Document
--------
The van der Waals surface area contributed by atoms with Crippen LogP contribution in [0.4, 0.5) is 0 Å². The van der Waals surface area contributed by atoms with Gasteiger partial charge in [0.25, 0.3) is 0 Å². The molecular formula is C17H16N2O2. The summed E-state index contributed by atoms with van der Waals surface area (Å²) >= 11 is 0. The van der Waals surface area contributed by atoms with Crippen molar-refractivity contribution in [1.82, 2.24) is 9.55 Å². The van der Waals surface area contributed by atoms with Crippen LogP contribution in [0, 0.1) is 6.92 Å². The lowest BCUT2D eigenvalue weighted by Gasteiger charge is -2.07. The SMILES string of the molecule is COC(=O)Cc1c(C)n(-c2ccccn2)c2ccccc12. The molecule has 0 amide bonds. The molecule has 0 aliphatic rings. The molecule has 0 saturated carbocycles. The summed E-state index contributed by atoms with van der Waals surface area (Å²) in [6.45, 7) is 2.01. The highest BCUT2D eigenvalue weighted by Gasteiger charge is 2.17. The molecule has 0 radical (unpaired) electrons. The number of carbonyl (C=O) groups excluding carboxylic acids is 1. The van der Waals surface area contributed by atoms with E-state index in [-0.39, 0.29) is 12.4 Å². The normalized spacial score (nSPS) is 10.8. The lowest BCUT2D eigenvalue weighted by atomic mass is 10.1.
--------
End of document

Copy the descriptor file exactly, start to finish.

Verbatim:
The van der Waals surface area contributed by atoms with Crippen LogP contribution in [0.4, 0.5) is 0 Å². The van der Waals surface area contributed by atoms with Gasteiger partial charge in [0.25, 0.3) is 0 Å². The molecular formula is C17H16N2O2. The summed E-state index contributed by atoms with van der Waals surface area (Å²) >= 11 is 0. The van der Waals surface area contributed by atoms with Crippen molar-refractivity contribution in [1.82, 2.24) is 9.55 Å². The van der Waals surface area contributed by atoms with Crippen LogP contribution in [0, 0.1) is 6.92 Å². The lowest BCUT2D eigenvalue weighted by Gasteiger charge is -2.07. The SMILES string of the molecule is COC(=O)Cc1c(C)n(-c2ccccn2)c2ccccc12. The molecule has 0 amide bonds. The molecule has 0 aliphatic rings. The molecule has 0 saturated carbocycles. The summed E-state index contributed by atoms with van der Waals surface area (Å²) in [6.45, 7) is 2.01. The highest BCUT2D eigenvalue weighted by Gasteiger charge is 2.17. The molecule has 0 radical (unpaired) electrons. The number of carbonyl (C=O) groups excluding carboxylic acids is 1. The van der Waals surface area contributed by atoms with E-state index in [-0.39, 0.29) is 12.4 Å². The normalized spacial score (nSPS) is 10.8. The lowest BCUT2D eigenvalue weighted by atomic mass is 10.1.